Accurate account identification is central to account-based sales and marketing because the vast majority of buyer activity is anonymous. In her book No Forms. No Spam. No Cold Calls., 6sense Chief Market Officer Latané Conant details the value of accurate match rates when it comes to delivering custom messaging and experiences: “If an account is misidentified — say, Acme Industries is conducting the research but your tech stack thinks it’s Beta Company — you’ll end up wasting precious time and budget pursuing the wrong account. Plus, there’s nothing worse than personalizing a message or experience based on incorrect information. Acme Industries isn’t likely to convert or engage if they visit your website only to see the chatbot, content hub, or other elements personalized for their fierce competitor Beta Co.”

As a leader in the Forrester Wave for ABM, 6sense is designed to track buyer activity on an individual level, not simply by corporate IP addresses. There are three key factors: IP address, cookie, and advertising ID. We initially cookie people using the corporate IP address in order to then re-identify them when they work remotely.

You aren’t (always) your corporate IP address… and we can solve for that

If you’ve worked remotely for a long time, you may have done so from home, from a hotel, from a corner Starbucks — all of which involve different IP addresses. As Viral explained this past spring, “As a person moves around, their IP address changes. Our platform adjusts for these changes by pulling in several additional markers to help match signals to an account. For industries that traditionally haven’t had the opportunity for staff to work outside the office, our Graph typically mapped the account using primarily the corporate IP address. Now, with more variations in IP address data as remote working spreads across industries, our Graph deploys available secondary marker information, like cookies and mobile advertising IDs, to triangulate data connections… The Graph uses additional markers to sift through the noise so that confidence in the match rate remains consistent. Given the amount of signals we track, we don’t map every signal all the time, but we have observed accuracy over 85%.”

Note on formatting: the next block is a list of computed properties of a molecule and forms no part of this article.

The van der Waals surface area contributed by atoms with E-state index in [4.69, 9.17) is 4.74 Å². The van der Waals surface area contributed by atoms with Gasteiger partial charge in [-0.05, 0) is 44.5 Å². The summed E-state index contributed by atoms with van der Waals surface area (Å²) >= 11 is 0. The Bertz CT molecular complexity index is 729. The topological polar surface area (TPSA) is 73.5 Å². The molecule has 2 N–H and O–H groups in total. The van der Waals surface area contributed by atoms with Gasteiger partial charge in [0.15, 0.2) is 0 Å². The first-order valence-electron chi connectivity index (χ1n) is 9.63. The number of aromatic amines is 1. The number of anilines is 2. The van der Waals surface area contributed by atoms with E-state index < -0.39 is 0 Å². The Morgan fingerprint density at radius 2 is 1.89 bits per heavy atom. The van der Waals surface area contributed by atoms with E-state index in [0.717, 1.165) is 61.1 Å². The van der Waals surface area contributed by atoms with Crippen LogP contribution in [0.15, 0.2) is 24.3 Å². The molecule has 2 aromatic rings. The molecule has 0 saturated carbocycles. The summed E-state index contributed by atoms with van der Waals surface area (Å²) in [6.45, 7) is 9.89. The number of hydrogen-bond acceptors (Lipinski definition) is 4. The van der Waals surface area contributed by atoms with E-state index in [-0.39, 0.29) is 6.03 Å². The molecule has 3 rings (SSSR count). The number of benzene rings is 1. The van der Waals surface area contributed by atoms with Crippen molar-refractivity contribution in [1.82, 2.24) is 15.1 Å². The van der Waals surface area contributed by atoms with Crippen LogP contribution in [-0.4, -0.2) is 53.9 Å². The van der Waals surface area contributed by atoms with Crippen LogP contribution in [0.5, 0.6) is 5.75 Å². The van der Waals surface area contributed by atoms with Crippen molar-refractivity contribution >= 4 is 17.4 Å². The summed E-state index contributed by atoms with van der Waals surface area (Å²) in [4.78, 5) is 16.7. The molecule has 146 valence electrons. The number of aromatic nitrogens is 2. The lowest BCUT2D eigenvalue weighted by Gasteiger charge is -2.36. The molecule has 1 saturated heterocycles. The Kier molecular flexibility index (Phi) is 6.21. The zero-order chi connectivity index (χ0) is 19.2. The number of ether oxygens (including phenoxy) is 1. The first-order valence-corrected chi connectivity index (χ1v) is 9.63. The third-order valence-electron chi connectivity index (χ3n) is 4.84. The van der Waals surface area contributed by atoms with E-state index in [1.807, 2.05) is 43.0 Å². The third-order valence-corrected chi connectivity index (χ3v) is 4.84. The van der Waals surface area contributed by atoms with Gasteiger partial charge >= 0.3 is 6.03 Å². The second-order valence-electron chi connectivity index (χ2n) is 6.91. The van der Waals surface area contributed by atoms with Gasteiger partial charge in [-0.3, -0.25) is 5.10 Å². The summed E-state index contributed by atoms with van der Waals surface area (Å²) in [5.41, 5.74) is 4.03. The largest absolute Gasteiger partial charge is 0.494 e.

How we identify and re-identify people

Our Company Graph is designed for continually changing work environments. We’ve observed 40% more IPs showing intent across our network quarter over quarter, and in light of the pandemic, our Company Identity Graph has grown by over 6%. This presents an opportunity for us going forward: more account data to learn. Whether people are working from an office or at home in the future, 6sense can better uncover their activity and match it to the right accounts.

“Ours is a probabilistic graph. We do get false positives, but not a lot, and we have a confidence metric,” Viral explained to MarTech Today. “Previously you would not have had multiple people working from home. That wasn’t happening a lot. We had to make some changes to adapt to that, and change our confidence coding. When you are doing broad-based advertising, it’s okay to get some wrong. When you are hyper-focused and personalizing, you have to get it right, so you narrow your audience.”